How Ted Rogers, Sr. revolutionized radio sets and saved carpets from acid stains.
We look at concepts and products that, for better and worse, were developed in Toronto.
In July 1913, the Telegram published a feature on two young amateur wireless enthusiasts from Rosedale. The keener of the pair was a serious-faced boy who had built an equipment room in the family basement and, with the help of family and fellow enthusiasts, erected an aerial on the roof. At 13, “Teddy” Rogers was already a member of the Wireless Association of Toronto, and he’d monitored amateur reports from Cape Cod relaying news of a ship that ran aground off the coast of Ireland. The article noted that “Teddy Rogers is an expert operator and is filled with unbounded enthusiasm for the ‘wireless’ game.”
Little did the paper know that in a little over a decade, Edward Samuel Rogers, Sr. would revolutionize the emerging radio industry.
The son of an oil executive, Rogers was a precocious talent. Using equipment at the family cottage on Georgian Bay, he is reputed to have learned of the outbreak of World War I before the Toronto media did. For several summers during his late teens, he worked for Canadian Marconi as a radio operator on passenger vessels sailing the Great Lakes. He offered technical assistance when the Toronto Star launched its radio station, CFCA, in 1922.
In early 1924, Rogers and his father purchased the radio assets of the bankrupt Canadian Independent Telephone Company. With that done, Rogers threw himself into the task of producing a better radio. He wanted to find a way of powering a set using electrical alternating current (that is, AC—the same stuff that flows from the outlets in your house). At the time, radios ran on large, awkward rechargeable batteries. They ruined floors with acid leaks and produced an annoying background hum that often harmed reception. The trick was to devise a vacuum tube that could run on a home electrical system.
In April 1924, Rogers visited Westinghouse’s labs in Pittsburgh, where he discussed AC tubes with inventor Frederick S. McCullogh. Though McCullogh’s experiments were unsuccessful, Rogers returned to Toronto with a tube to tinker with, along with the Canadian rights to the inventor’s work. As his son Ted Jr. later noted, “Over the years he would visit different laboratories and factories, take the best idea from each one, add his own versions and ideas, and bring it all together.” The come-together point for the AC tube came three months after the Westinghouse trip, when Rogers, working from the family home at 49 Nanton Avenue, created a hum-free insulator for the tube’s filament. The first successful AC tube, the Rogers Experimental Tube 15S, resembled, according to Rogers biographer Ian Anthony, “a miniature, oblong version of the space capsules made famous by the Apollo missions some forty years later.”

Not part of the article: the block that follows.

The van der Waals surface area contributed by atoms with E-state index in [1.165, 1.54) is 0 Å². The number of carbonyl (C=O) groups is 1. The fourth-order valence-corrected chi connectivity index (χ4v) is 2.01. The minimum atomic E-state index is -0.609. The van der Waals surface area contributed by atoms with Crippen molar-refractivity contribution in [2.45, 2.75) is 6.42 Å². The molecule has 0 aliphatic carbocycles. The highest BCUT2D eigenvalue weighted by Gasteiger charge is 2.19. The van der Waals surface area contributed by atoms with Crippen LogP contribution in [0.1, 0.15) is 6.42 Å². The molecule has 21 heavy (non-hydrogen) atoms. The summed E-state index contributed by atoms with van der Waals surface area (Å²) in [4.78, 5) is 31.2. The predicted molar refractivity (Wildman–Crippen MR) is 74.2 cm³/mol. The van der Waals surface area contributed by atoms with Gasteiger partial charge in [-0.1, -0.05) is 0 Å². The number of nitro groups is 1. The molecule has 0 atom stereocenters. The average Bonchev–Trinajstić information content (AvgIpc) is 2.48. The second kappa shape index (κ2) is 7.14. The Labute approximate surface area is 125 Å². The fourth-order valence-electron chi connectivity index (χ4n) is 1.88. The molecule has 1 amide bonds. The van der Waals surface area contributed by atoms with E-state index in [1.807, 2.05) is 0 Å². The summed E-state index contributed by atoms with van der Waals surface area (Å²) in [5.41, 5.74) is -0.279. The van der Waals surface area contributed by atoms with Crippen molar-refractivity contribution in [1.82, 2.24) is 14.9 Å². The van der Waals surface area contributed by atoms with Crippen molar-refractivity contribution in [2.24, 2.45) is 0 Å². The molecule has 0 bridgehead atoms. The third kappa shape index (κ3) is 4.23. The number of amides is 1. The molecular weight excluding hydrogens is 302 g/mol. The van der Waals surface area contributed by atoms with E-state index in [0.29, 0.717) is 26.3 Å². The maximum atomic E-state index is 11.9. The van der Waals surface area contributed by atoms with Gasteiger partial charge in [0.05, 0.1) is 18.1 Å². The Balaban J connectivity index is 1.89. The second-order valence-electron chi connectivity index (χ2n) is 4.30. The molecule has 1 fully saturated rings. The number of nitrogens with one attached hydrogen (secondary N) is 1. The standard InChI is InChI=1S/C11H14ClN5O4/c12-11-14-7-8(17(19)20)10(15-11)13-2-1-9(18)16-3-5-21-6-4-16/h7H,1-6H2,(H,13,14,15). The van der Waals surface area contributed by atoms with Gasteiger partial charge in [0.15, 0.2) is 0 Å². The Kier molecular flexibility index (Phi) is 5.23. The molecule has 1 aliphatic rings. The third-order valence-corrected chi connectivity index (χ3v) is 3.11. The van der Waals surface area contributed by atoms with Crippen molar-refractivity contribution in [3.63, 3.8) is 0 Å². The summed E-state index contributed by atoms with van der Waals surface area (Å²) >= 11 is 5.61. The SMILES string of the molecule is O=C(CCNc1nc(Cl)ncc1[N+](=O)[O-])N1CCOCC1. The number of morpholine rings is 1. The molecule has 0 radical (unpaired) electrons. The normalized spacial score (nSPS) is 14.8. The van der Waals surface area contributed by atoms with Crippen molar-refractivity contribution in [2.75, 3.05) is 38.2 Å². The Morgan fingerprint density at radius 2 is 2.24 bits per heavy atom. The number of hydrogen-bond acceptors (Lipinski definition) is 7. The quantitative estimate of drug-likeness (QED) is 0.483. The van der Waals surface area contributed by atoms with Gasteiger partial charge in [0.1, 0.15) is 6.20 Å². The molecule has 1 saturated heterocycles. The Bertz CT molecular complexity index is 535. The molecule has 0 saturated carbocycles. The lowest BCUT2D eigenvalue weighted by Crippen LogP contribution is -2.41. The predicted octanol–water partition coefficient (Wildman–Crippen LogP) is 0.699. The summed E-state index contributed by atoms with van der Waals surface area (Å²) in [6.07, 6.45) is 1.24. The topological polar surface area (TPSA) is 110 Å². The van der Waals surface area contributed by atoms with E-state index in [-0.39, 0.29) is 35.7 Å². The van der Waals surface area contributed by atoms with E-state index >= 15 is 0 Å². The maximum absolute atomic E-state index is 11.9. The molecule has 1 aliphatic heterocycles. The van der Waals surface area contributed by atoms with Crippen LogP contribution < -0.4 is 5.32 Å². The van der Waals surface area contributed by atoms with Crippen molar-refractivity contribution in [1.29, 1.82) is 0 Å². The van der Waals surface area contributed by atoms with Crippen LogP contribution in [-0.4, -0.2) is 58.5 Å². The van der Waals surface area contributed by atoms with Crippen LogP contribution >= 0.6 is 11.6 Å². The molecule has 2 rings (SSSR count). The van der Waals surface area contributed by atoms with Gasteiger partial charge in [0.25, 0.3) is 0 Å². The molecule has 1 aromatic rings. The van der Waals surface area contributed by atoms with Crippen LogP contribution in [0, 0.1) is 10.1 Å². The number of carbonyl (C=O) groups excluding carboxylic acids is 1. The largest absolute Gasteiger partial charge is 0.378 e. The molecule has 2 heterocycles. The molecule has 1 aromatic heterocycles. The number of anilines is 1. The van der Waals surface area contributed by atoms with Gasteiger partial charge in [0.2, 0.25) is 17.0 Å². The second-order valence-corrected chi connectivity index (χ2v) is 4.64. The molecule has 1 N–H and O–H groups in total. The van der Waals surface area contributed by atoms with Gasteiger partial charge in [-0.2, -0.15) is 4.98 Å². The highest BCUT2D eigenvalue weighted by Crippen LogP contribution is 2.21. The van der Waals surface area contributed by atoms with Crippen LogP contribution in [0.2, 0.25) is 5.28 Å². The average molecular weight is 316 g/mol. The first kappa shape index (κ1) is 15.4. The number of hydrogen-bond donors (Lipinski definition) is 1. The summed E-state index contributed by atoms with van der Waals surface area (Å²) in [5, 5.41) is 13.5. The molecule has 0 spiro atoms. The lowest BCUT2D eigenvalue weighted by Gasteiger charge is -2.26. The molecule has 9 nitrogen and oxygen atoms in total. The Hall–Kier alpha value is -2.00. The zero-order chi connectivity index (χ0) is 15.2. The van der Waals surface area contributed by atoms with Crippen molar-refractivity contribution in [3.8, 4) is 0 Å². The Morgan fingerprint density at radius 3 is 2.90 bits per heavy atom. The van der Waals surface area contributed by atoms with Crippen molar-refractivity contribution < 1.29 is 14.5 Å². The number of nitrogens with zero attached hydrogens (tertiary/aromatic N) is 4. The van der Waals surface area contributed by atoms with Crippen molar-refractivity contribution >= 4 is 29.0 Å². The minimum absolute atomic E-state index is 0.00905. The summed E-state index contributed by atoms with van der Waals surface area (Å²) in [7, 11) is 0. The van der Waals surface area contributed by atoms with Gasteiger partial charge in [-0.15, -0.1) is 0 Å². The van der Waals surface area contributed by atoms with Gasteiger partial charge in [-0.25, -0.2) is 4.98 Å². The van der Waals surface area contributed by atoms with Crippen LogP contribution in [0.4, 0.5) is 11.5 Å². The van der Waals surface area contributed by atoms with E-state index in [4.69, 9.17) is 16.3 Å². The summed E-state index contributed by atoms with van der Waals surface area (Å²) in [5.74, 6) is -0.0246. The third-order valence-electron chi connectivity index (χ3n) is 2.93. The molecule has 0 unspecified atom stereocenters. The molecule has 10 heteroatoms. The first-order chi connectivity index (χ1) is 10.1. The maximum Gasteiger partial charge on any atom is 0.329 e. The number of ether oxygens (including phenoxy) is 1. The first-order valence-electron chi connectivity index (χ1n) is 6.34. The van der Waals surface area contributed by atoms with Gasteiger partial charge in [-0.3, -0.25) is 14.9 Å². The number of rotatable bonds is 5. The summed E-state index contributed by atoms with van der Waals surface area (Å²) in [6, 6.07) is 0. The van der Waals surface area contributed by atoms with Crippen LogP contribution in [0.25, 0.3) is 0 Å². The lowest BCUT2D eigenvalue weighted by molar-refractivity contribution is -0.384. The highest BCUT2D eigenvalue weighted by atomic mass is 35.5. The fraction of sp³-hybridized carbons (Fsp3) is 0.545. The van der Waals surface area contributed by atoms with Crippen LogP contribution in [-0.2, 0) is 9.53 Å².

The following year, Rogers created both a commercially viable all-electric radio and an adaptor set that allowed existing set owners to toss away their batteries and plug into the nearest light socket. The Rogers Batteryless was unveiled to the public at the Canadian National Exhibition in September 1925 and was available in 17 Toronto furniture and radio stores by the end of the month.
Rogers turned his attention to improving the quality of radio broadcasts. He received a station license in June 1926 and leased space in the old Massey Mansion at 515 Jarvis Street, then owned by five-pin bowling inventor Tommy Ryan. When CFRB, whose call letters stood for “Canada’s First Rogers Batteryless,” officially launched in February 1927, Rogers listened to the opening-night broadcast at home to ensure the transmission met his standards. The station boosted Rogers radio sales.
Rather than sit back and enjoy the financial rewards of his growing radio empire, Rogers continued experimenting with new equipment in a basement lab in his new home on Glenayr Road in Forest Hill. Among his later achievements was a closed-circuit television system tested at Eaton’s College Street store in 1933.
After an evening of working in the lab in May 1939, Rogers suffered an aneurysm. He died from complications several days later. A Globe and Mail editorial reflected that “if his invention of the batteryless set did not rank him with Edison, Bell, and Marconi, it was revolutionary and conferred great blessings on mankind. What his genius might have contributed to the world but for his regrettable death at the early age of 38 is unknown.”
What Rogers did leave behind was a young son who grew up and eventually made his own mark the communications industry. Ted Rogers, Jr. would need to build his empire on his own, as the family businesses were sold after his father’s death. The Rogers radio brand eventually wound up with Philips, who discontinued it in 1964.
Additional material from Radio Wizard: Edward Samuel Rogers and the Revolution of Communications by Ian A. Anthony (Toronto: Gage, 2000), Relentless by Ted Rogers with Robert Brehl (Toronto: HarperCollins, 2008), the May 8, 1939 edition of the Globe and Mail, and the July 21, 1913 edition of the Telegram.